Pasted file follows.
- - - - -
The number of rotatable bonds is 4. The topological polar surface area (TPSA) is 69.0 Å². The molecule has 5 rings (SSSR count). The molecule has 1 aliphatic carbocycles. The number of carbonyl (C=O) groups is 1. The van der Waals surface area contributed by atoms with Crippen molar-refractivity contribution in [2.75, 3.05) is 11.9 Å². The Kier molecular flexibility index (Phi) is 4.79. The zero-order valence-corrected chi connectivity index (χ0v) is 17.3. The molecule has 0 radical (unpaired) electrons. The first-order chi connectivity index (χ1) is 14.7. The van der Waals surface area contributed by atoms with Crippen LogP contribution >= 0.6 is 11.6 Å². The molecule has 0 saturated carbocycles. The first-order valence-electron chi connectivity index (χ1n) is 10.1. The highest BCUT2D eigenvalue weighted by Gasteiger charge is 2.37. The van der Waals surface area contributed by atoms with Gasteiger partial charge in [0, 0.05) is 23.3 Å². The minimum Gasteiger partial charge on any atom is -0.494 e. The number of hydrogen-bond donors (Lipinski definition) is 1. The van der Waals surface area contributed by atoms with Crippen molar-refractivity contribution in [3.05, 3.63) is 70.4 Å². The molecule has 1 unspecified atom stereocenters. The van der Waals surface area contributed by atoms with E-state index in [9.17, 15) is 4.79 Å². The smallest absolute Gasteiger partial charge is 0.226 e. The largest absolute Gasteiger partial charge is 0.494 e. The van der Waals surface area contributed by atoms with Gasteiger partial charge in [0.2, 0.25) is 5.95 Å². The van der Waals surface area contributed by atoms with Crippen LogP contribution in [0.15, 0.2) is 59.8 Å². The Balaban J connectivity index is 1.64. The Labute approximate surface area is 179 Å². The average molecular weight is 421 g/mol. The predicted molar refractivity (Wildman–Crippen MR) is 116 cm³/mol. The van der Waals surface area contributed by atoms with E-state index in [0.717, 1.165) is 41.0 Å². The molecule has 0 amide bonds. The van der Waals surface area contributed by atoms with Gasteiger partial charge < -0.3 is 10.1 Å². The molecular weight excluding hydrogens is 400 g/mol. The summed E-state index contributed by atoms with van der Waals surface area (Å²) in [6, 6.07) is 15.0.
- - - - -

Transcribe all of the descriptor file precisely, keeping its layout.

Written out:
The number of rotatable bonds is 4. The topological polar surface area (TPSA) is 69.0 Å². The molecule has 5 rings (SSSR count). The molecule has 1 aliphatic carbocycles. The number of carbonyl (C=O) groups is 1. The van der Waals surface area contributed by atoms with Crippen molar-refractivity contribution in [2.75, 3.05) is 11.9 Å². The Kier molecular flexibility index (Phi) is 4.79. The zero-order valence-corrected chi connectivity index (χ0v) is 17.3. The molecule has 0 radical (unpaired) electrons. The first-order chi connectivity index (χ1) is 14.7. The van der Waals surface area contributed by atoms with Crippen LogP contribution >= 0.6 is 11.6 Å². The molecule has 0 saturated carbocycles. The first-order valence-electron chi connectivity index (χ1n) is 10.1. The highest BCUT2D eigenvalue weighted by Gasteiger charge is 2.37. The van der Waals surface area contributed by atoms with Gasteiger partial charge in [0, 0.05) is 23.3 Å². The minimum Gasteiger partial charge on any atom is -0.494 e. The number of hydrogen-bond donors (Lipinski definition) is 1. The van der Waals surface area contributed by atoms with Crippen molar-refractivity contribution in [3.05, 3.63) is 70.4 Å². The molecule has 1 unspecified atom stereocenters. The van der Waals surface area contributed by atoms with E-state index in [9.17, 15) is 4.79 Å². The smallest absolute Gasteiger partial charge is 0.226 e. The largest absolute Gasteiger partial charge is 0.494 e. The van der Waals surface area contributed by atoms with Gasteiger partial charge in [0.2, 0.25) is 5.95 Å². The van der Waals surface area contributed by atoms with Crippen LogP contribution in [0.15, 0.2) is 59.8 Å². The Balaban J connectivity index is 1.64. The Labute approximate surface area is 179 Å². The average molecular weight is 421 g/mol. The predicted molar refractivity (Wildman–Crippen MR) is 116 cm³/mol. The van der Waals surface area contributed by atoms with E-state index in [0.717, 1.165) is 41.0 Å². The molecule has 0 amide bonds. The van der Waals surface area contributed by atoms with Gasteiger partial charge < -0.3 is 10.1 Å². The molecular weight excluding hydrogens is 400 g/mol. The summed E-state index contributed by atoms with van der Waals surface area (Å²) in [6, 6.07) is 15.0.